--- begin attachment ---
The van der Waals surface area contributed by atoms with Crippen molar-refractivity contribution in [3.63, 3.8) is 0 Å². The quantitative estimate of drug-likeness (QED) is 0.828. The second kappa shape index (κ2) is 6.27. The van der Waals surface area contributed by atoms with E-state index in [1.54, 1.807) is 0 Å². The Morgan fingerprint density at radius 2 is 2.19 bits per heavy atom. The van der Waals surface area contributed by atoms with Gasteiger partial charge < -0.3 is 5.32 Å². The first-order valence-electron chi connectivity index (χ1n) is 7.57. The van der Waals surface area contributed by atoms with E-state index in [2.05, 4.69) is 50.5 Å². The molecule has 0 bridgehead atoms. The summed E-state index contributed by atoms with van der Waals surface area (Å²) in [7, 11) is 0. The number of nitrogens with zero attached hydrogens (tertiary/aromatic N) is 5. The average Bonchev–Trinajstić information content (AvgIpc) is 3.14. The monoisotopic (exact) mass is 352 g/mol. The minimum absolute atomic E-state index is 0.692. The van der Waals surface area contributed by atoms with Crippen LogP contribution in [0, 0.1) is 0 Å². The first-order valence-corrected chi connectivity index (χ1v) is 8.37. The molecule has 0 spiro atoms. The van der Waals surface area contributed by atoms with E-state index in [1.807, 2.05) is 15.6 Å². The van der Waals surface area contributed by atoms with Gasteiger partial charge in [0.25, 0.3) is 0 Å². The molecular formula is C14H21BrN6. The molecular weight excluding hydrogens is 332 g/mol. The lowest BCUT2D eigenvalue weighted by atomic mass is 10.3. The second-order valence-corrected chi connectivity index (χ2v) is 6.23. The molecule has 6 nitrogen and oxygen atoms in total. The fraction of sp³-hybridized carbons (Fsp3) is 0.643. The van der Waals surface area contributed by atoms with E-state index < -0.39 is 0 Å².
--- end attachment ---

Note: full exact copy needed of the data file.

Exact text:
The van der Waals surface area contributed by atoms with Crippen molar-refractivity contribution in [3.63, 3.8) is 0 Å². The quantitative estimate of drug-likeness (QED) is 0.828. The second kappa shape index (κ2) is 6.27. The van der Waals surface area contributed by atoms with E-state index in [1.54, 1.807) is 0 Å². The Morgan fingerprint density at radius 2 is 2.19 bits per heavy atom. The van der Waals surface area contributed by atoms with Gasteiger partial charge < -0.3 is 5.32 Å². The first-order valence-electron chi connectivity index (χ1n) is 7.57. The van der Waals surface area contributed by atoms with E-state index in [2.05, 4.69) is 50.5 Å². The molecule has 0 bridgehead atoms. The summed E-state index contributed by atoms with van der Waals surface area (Å²) in [7, 11) is 0. The number of nitrogens with zero attached hydrogens (tertiary/aromatic N) is 5. The average Bonchev–Trinajstić information content (AvgIpc) is 3.14. The monoisotopic (exact) mass is 352 g/mol. The minimum absolute atomic E-state index is 0.692. The van der Waals surface area contributed by atoms with Crippen LogP contribution in [0, 0.1) is 0 Å². The first-order valence-corrected chi connectivity index (χ1v) is 8.37. The molecule has 0 spiro atoms. The van der Waals surface area contributed by atoms with E-state index in [1.807, 2.05) is 15.6 Å². The van der Waals surface area contributed by atoms with Gasteiger partial charge in [0.25, 0.3) is 0 Å². The molecular formula is C14H21BrN6. The molecular weight excluding hydrogens is 332 g/mol. The lowest BCUT2D eigenvalue weighted by atomic mass is 10.3. The second-order valence-corrected chi connectivity index (χ2v) is 6.23. The molecule has 6 nitrogen and oxygen atoms in total. The fraction of sp³-hybridized carbons (Fsp3) is 0.643. The van der Waals surface area contributed by atoms with E-state index < -0.39 is 0 Å².